The Whole Megillah (TWM): When did you first discover you wanted to be a writer?
Kathy Kacer (KK): I always loved writing. As a kid, I wrote poetry, short stories, songs, you name it. I kept journals and still have the ones I wrote as a teenager. I sometimes go back and read them when I’m struggling to capture the voice of a young girl. I never thought about actually becoming a “writer.” But during a leave from my “real” job as a psychologist, I decided to try and write a story about my mother who had survived the war in hiding. That eventually became my first book, The Secret of Gabi’s Dresser. It was only after that publication that I thought about this as a career.
TWM: I understand your parents were Holocaust survivors. How did that affect your worldview? How does that affect what you write?
KK: Being the child of Holocaust survivors has influenced every part of my life. I grew up not only in a family of survivors, but also in a community of survivors, many of whom spoke openly about their experiences during the Holocaust. I was incredibly curious about their lives and wanted to hear more and more. And I grew up passionate about that history and determined to write those stories down.
TWM: Some editors have said, “No more Holocaust stories.” What’s your take on that?
KK: My primary goal is to write compelling stories for young readers. And I believe that there will always be a market for these good stories. Mine happen to be set during the Second World War and the Holocaust. But they are universal in their themes of survival, struggle, courage, tenacity of spirit, etc. So as long as the stories are gripping and the themes are universal, I think you can write about anything, even the Holocaust, and there will always be a market.
TWM: What did you like to read while growing up?
KK: I guess it’s no surprise that I loved to read historical fiction as a kid. I read Margaret Mitchell, Leon Uris, Herman Wouk — pretty ambitious stuff for a teen.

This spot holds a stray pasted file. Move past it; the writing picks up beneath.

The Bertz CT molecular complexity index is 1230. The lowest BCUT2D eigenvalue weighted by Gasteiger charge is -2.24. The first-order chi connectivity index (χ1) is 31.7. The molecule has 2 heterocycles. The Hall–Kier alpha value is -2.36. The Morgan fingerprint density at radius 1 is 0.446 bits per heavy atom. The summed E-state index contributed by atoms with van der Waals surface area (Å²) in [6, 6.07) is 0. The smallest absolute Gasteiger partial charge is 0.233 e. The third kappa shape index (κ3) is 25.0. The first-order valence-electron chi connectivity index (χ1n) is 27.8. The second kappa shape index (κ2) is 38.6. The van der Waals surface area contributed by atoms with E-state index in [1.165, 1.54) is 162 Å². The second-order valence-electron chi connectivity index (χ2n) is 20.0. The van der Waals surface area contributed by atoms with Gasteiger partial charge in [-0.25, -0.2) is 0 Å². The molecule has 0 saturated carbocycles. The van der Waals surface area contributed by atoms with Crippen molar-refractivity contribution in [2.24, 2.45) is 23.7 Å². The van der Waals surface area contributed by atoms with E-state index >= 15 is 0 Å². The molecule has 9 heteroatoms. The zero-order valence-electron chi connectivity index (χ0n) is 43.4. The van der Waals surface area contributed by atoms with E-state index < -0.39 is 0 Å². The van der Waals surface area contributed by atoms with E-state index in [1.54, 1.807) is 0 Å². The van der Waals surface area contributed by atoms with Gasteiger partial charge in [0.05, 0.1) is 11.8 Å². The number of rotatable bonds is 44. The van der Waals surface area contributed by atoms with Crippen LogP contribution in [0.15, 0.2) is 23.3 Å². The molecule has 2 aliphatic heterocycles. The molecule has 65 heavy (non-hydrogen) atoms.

TWM: How do you prepare to do research? What is your process for note-taking, etc.?
KK: I do start off by reading everything there is to read on the topic that I am writing about — the Shanghai Ghetto, the St. Louis, Terezin. I read adult non-fiction, historical fiction, etc. Since I am often writing about a real person, I am constantly thinking about the questions that I will ask that person in light of all the reading that I have done. When I finally meet with the “subject” of my story, I am well-prepared with the history and with my questions. I don’t record my interviews. I take copious notes, inserting bits of dialogue (as the survivor recalls conversations), and key moments that will come together in the story that I will be writing. No matter how many questions I ask — and I ask a lot!! — as soon as I sit down to write, I realize all the things I failed to ask. So I go back for more interviewing. If I count up the hours of interviews that I conduct with one person, it probably adds up to about a hundred per book.
TWM: What challenges you the most in your writing?
KK: I think the thing that challenges most of us who write about real people in a real time is to maintain the delicate balance between staying true to this important history while trying to create a story that engages the audience.
TWM: What is your greatest satisfaction in your writing?
KK: I love the entire writing process. I love researching the history; I love interviewing survivors; I love creating the story and making sure that it is engaging and informative. I probably don’t like the re-writing part as much as creating the first draft. But writing in general is a joy and a passion.